Salute to Center Stage

4 Jul

I like to celebrate the glorious 4th of Jew-lai by watching a certain little movie called…CENTER STAGE!  Some people do barbecues, fireworks, pie…I do the dance movie du jour for us easily pleased ballet freaks and geeks (although I do like pie).  It just so happens that there’s a brief clip where Ethan Stiefel and Julie Kent perform the Fifth Campaign/Coda from Balanchine’s Stars and Stripes.  Even though it’s less than 3 minutes of the movie, making the patriotic connection a loosey goosey one, I consider it festive enough for me.  I’d post a clip of the coda, but the Balanchine Trust is really touchy about his material being on youtube, so too bad.  What I can say about the coda is that it’s typical Balanchine, using a Hershy Kay arrangement of John Phillip Sousa’s Manhattan Beach March, complete with pizzazz and those horribly awkward entrechat huit with flexed feet.  It’s an addicting little diddy too…even though as a former piccolo player, I have post-traumatic Sousa disorder, leaving me prone to the vapors whenever I hear his signature work.

As for Center Stage in its entirety, what a deliciously good and awful-in-a-good-way movie.  One of the best things about Center Stage is that it has mostly real dancers and a lot of quality dancing.  You have a few ABT dancers in Stiefel, Kent and also Sascha Radetsky (aka Charlie from Seattle).  Also Amanda Schull in the lead role of Jodie Sawyer, who danced with San Francisco Ballet.  Not to mention many well accomplished dancers in the background (I’m sure there are aficionados who would recognize many of them, and I don’t know enough about the upper echelon of ballet to know who’s who, although I do recognize the face of one guy who was in NYCB’s video dance revival of Jerome Robbins “Opus Jazz,” which I had researched a little for a project).  It’s a real treat to see them perform as well as in various stages of technique class.  Although not a completely accurate portrayal of the ballet world, it’s fun to indulge in the exaggerated ridiculousness.  It’s like a ballet soap opera…the movie.

How can anyone not like badass Eva Rodriguez, who in the real world would have been kicked out for her thorny attitude and mouthing off to the teachers, only to totally venga the smack.down. when prima bitcherina Maureen gave her the role that Eva somehow managed to do without rehearsals, not to mention changing into her costume and going backstage without anyone noticing (and technically Eva was in the corps for Jonathan’s ballet, so who replaced her?).  Oh the blatant logistical errors (of which there are many, many, more)…but that’s Hollywood for you.  They actually did a fairly decent job with the stunt doubles though, including Eva’s, the lovely Aesha Ash.  Zoe Saldana had some background in dance too, so it was fairly seamless.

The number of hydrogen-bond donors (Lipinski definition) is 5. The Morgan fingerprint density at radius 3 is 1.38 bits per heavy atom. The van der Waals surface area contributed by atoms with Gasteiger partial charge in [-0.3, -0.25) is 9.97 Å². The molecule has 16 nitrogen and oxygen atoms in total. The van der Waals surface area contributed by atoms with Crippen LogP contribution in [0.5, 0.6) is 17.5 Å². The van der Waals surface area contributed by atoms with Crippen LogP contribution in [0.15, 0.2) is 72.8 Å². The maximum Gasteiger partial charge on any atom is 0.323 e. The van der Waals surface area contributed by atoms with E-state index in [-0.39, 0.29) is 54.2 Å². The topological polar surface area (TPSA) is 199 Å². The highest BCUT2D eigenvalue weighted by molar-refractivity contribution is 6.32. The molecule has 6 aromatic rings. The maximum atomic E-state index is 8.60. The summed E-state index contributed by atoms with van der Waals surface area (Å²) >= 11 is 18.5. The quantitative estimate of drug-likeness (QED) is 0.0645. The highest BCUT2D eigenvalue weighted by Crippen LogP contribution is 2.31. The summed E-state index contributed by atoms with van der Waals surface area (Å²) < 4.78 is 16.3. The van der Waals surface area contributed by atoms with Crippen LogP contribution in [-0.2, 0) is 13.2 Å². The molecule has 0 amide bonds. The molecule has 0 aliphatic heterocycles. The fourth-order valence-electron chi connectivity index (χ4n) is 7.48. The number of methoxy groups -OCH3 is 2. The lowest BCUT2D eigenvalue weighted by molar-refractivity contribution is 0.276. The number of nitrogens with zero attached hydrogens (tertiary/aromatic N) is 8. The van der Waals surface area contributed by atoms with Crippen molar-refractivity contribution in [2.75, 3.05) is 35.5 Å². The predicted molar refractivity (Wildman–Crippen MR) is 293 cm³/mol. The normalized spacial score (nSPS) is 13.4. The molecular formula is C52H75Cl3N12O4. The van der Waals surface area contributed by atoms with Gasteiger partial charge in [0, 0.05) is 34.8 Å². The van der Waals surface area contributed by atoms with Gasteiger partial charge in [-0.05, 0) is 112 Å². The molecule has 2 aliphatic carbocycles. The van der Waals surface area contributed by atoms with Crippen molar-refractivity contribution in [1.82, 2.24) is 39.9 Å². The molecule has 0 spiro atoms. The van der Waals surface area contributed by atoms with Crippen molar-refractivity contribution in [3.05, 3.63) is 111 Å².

And then there’s Charlie from Seattle…everyone loves Charlie from Seattle.  The girls love him, and the boys either want to be him, or like Eric O. Jones, love him too.  Incidentally, the scene where they’re all washing the studio mirrors as punishment for getting drunk the night before, Charlie from Seattle is wearing a shirt I recognize only because I used to own it myself.  Navy blue, long sleeves with 2 stripes down them and a little thingie across the middle near the elbow.  That garment hails from Old Navy, but does not make you dance like Charlie from Seattle.  And didn’t we all love the machismo face off he had with Cooper Nielson during the choreography phase of Cooper’s ballet?  Although, if you’ll notice during the actual pas de trois at the end, instead of matching Cooper’s double tour-double pirouette-double tour-double tour-double tour in passé, Charlie from Seattle only did a double tour-single pirouette-double tour-double tour in passé.  But Cooper acts surprised anyway and we’re not supposed to know the difference.  Remember, I have a freakish eye for detail.

And of course, how can we forget little Bambi herself, Jodie Sawyer. The bottom line is, aren’t we all, a Jodie Sawyer?  That’s probably what makes the movie so enjoyable for dancers, as it’s easy to relate to not being perfect and just trying to find your niche in the world instead of pursuing a dream with unrealistic expectations.  She wasn’t all that bad of an actress either…in fact, I found her quite believable.  Incidentally, she will be appearing in a new ballet-related movie called “Mao’s Last Dancer,” a film adaptation of Li Cunxin’s autobiography.  She plays his first wife, who was a dancer so it should be interesting to see how she looks and dances now (albeit a few years removed from retiring from SFB) compared to 9 years ago.